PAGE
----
Patricia R. McCoy
Idahoans and all Americans must build for the future by avoiding short-term solutions directed at wealthy, existing clusters of industries, the Idaho Chamber Association heard here Jan. 30.
“Talk about merely lowering taxes won’t cut it today. Responsible leadership requires being guardians of the future. Invest in the long term. Look at what will have value in the future,” said Edward D. Barlow, president of Creating for the Future Inc.
Barlow was keynote speaker at the statewide chamber luncheon. Special guests included state legislators and several advisory councils to the governor’s office, including the Idaho Rural Partnership.
“Science and technology are the pathway to wealth creation today,” said Barlow, a former educator who calls himself a futurist. “We have to restructure education. Sixty percent of today’s jobs require only a two-year degree, not a four-year college education. Invest in community colleges and technical schools.”
Information, education, entertainment and work are all connected in real time today. Time and space are being compressed. The world is changing at such a rate that man can’t keep up, he said.
“Seventy percent of today’s manufactured goods will be obsolete in six years. Some 80 percent of the jobs today’s kindergartners will hold don’t yet exist. The average kindergartner will hold nine different jobs and retrain four times in his adult lifetime,” he said.
Currently, most adults dislocated from employment never get back to the same income level because they have no way to retrain, Barlow said.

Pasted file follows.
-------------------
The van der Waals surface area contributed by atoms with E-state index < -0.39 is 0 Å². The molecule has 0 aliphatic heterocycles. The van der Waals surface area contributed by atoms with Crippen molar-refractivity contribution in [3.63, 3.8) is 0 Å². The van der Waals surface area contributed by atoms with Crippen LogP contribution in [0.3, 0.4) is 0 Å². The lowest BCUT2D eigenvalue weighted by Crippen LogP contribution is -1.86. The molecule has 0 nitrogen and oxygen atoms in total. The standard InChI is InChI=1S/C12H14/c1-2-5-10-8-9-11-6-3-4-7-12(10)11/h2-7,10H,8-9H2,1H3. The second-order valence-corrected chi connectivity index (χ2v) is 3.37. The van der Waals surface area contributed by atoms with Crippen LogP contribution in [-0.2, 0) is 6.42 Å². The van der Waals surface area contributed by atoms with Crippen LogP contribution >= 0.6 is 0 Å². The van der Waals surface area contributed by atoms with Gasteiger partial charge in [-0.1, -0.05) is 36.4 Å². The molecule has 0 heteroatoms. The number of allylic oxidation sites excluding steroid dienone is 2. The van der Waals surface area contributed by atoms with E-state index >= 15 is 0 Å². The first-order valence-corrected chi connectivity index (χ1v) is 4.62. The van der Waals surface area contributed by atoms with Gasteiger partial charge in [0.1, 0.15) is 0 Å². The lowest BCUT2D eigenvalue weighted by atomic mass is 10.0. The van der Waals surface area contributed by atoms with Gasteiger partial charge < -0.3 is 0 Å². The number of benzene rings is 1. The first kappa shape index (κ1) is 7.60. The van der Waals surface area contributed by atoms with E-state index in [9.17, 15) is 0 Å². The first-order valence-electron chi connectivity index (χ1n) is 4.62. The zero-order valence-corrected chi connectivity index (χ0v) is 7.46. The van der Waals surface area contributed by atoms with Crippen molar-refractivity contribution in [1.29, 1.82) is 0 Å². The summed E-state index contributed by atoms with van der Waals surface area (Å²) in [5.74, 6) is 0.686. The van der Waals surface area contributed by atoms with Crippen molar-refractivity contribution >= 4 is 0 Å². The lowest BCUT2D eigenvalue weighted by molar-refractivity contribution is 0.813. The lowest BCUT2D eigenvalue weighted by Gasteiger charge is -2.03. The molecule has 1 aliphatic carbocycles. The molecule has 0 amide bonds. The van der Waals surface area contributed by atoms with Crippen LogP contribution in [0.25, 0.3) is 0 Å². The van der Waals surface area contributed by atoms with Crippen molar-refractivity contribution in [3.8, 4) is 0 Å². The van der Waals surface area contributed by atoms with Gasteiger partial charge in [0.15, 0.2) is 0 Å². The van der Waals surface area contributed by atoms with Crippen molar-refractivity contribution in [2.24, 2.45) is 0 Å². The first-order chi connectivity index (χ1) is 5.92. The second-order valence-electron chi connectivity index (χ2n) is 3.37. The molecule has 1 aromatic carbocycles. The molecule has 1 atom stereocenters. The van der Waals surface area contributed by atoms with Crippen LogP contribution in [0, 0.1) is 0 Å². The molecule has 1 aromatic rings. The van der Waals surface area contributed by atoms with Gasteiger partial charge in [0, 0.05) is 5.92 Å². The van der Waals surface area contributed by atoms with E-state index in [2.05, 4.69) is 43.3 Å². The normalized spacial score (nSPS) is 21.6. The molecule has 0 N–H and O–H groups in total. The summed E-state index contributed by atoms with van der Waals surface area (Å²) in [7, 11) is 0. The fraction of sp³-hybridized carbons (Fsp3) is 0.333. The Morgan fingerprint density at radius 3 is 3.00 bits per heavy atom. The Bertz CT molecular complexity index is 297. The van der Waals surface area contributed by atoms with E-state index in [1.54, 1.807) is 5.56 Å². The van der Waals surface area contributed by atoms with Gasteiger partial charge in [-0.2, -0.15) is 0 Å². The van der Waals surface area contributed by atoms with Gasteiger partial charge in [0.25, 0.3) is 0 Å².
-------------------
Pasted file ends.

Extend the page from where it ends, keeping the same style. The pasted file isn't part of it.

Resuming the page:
“We need to build a pathway to plan for the future. Look at what we’ll value in the future,” he said. “Say yes to change or be willing to suffer the consequences of remaining the same. Looking ahead requires being proactive. Knowledge is power. The only sustainable competitiveness is the ability to learn faster than your competition. Your worst enemies are ignorance and apathy.”
Barlow’s luncheon speech followed a morning meeting during which the Idaho Rural Partnership discussed several rural development activities. Among them is a proposed upgrading and enlargement of the state parks system, presented initially by Robert L. Meinen, director of the Idaho Department of Parks and Recreation, and then by Gov. Dirk Kempthorne, who paid a brief visit to the IRP meeting.
“Nobody thinks of the time when Yellowstone and
Yosemite National Parks didn’t exist. The same is true of our
state park system, but it needs attention. Heyburn State Park, for instance,
was designated 100 years ago. The Civilian Conservation Corps built
a magnificent lodge and cabins 75 years ago. Today they’re all
closed, badly in need of repair and renovation. Is it on our watch that
we let them tumble down?” the governor said.
“We’ve never been there before. Rural Idaho is a full partner in that unemployment rate. Nobody has been left behind. There’s no better time to upgrade our parks. Our children will thank us,” said Kempthorne.
Meinen called the six existing state parks the jewels of the Gem State, and showed a film briefly touring each one. The presentation touched on the facility renovation and cabin construction planned to upgrade each one.
A proposal to designate a seventh state park in Eastern Idaho is also in the works. Several possible sites are being discussed, but none has yet been chosen, he said.
The IRP board also met with Michael Bogert, head of Region 10, U.S. Environmental Protection Agency, who discussed his agency’s increasing emphasis on cooperation and collaboration. Pat Barclay, executive head of the Idaho Council on Industry and the Environment, gave the board an update on the work being done around Idaho in developing a roadless plan for the governor, at Kempthorne’s request.